To quote Robert A. Heinlein, "specialization is for insects". Lower organisms, for the most part, are stuck in one place. There are exceptions like monarch butterflies, which migrate hundreds of miles each year, but most organisms never get farther than a few hundred meters from their place of birth. Rivers and canyons effectively block them from travelling, nevermind oceans. Therefore the selection pressure adapts them to the locale where they live.
Homo sapiens, on the other hand, is intelligent and can build tools. Shoes, stored food, weapons, and clothing allow humans to travel large distances across land and water. Mobility alone is good at spreading genes.
There's also a meta selection factor. Lower organisms are only selected for survival in their locale. Perhaps humans are selected to receive useful genes from far away. If you live in a rain forest, it doesn't help your child much to get a gene for water conservation from a desert visitor (this is oversimplified, but it makes the point). But your distant, wandering descendents will certainly someday meet a drought and be helped by that gene. Likewise, a gene for buoyancy doesn't help your desert-dwelling child, but your great-grandkids cannot use boats if they sink. I think the genes for a generalist body and brain are self-reinforcing: once you have the brain power, what's the point of being 95% efficient at living along a river when you can be 60% efficient at rivers, plains, sea shores, mountains, and deserts.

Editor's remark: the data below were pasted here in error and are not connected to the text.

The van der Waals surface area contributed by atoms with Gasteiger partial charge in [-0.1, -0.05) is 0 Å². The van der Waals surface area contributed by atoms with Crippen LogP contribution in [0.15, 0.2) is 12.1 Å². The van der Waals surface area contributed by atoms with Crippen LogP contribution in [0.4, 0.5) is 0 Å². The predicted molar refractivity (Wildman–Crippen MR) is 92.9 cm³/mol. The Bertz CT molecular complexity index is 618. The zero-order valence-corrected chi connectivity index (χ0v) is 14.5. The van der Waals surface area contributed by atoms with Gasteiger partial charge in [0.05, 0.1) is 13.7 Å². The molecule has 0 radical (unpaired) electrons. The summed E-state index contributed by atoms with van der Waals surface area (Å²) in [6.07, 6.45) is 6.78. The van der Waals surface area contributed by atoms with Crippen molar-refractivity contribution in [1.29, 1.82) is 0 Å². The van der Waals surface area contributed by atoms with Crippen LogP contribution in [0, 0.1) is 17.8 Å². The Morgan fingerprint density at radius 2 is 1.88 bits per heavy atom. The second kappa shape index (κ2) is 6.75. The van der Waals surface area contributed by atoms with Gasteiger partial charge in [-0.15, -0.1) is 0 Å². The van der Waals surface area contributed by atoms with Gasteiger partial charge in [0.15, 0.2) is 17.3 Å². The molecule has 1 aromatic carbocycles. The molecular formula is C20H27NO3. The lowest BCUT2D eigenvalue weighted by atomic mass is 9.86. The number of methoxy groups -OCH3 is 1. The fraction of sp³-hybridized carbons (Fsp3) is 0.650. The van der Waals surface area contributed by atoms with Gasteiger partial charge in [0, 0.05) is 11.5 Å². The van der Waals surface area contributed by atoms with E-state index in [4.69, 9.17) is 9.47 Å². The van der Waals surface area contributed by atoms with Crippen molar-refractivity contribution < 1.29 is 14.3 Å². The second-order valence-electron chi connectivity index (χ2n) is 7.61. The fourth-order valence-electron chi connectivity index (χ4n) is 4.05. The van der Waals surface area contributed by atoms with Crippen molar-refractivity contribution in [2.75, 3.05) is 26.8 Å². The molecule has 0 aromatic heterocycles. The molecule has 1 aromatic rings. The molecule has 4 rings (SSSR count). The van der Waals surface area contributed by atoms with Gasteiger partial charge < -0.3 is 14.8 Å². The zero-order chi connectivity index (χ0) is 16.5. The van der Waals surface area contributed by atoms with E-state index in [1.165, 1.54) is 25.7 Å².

Compare the laws of survival to a polynomial equation, and biology to a mathetician. Some solutions (bacteria) are trivial to find. Other solutions are harder to find by trial and error, but are nonetheless possible, and in the long view inevitable (bugs, trees). And some solutions require a higher level of sophistication, such as complex numbers (generalism), but once that level is attained a variety of unusual solutions are available (apes, humans, AIs).
I don't want the world, I just want your half.
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